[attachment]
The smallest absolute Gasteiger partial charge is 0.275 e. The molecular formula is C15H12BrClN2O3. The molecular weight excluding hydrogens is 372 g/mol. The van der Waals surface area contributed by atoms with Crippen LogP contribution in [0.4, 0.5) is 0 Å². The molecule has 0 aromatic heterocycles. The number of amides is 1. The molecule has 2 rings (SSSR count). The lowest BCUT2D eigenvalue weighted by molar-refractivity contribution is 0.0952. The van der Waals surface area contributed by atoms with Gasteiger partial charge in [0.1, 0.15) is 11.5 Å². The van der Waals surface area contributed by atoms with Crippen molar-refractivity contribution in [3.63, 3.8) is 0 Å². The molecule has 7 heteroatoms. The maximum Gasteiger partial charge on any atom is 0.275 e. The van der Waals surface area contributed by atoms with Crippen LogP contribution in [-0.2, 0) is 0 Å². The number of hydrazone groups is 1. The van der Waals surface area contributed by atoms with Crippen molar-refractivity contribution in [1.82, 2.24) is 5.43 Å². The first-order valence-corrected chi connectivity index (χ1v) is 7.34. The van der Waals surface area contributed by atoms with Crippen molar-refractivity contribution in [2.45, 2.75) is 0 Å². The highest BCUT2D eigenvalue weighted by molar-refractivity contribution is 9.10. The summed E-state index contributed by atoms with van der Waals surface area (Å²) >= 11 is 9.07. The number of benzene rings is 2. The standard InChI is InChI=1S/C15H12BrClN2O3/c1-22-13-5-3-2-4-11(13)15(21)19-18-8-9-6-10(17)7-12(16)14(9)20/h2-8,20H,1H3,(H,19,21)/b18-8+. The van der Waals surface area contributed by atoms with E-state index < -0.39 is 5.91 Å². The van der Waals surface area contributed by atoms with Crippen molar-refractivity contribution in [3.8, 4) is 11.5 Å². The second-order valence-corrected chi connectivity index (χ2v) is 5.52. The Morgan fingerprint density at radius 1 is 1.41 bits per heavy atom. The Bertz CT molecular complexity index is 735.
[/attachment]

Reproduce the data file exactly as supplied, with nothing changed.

The smallest absolute Gasteiger partial charge is 0.275 e. The molecular formula is C15H12BrClN2O3. The molecular weight excluding hydrogens is 372 g/mol. The van der Waals surface area contributed by atoms with Crippen LogP contribution in [0.4, 0.5) is 0 Å². The molecule has 0 aromatic heterocycles. The number of amides is 1. The molecule has 2 rings (SSSR count). The lowest BCUT2D eigenvalue weighted by molar-refractivity contribution is 0.0952. The van der Waals surface area contributed by atoms with Gasteiger partial charge in [0.1, 0.15) is 11.5 Å². The van der Waals surface area contributed by atoms with Crippen molar-refractivity contribution in [3.63, 3.8) is 0 Å². The molecule has 7 heteroatoms. The maximum Gasteiger partial charge on any atom is 0.275 e. The van der Waals surface area contributed by atoms with Crippen LogP contribution in [-0.2, 0) is 0 Å². The number of hydrazone groups is 1. The van der Waals surface area contributed by atoms with Crippen molar-refractivity contribution in [1.82, 2.24) is 5.43 Å². The first-order valence-corrected chi connectivity index (χ1v) is 7.34. The van der Waals surface area contributed by atoms with Crippen molar-refractivity contribution in [2.45, 2.75) is 0 Å². The highest BCUT2D eigenvalue weighted by molar-refractivity contribution is 9.10. The summed E-state index contributed by atoms with van der Waals surface area (Å²) >= 11 is 9.07. The number of benzene rings is 2. The standard InChI is InChI=1S/C15H12BrClN2O3/c1-22-13-5-3-2-4-11(13)15(21)19-18-8-9-6-10(17)7-12(16)14(9)20/h2-8,20H,1H3,(H,19,21)/b18-8+. The van der Waals surface area contributed by atoms with E-state index < -0.39 is 5.91 Å². The van der Waals surface area contributed by atoms with Crippen molar-refractivity contribution in [3.8, 4) is 11.5 Å². The second-order valence-corrected chi connectivity index (χ2v) is 5.52. The Morgan fingerprint density at radius 1 is 1.41 bits per heavy atom. The Bertz CT molecular complexity index is 735.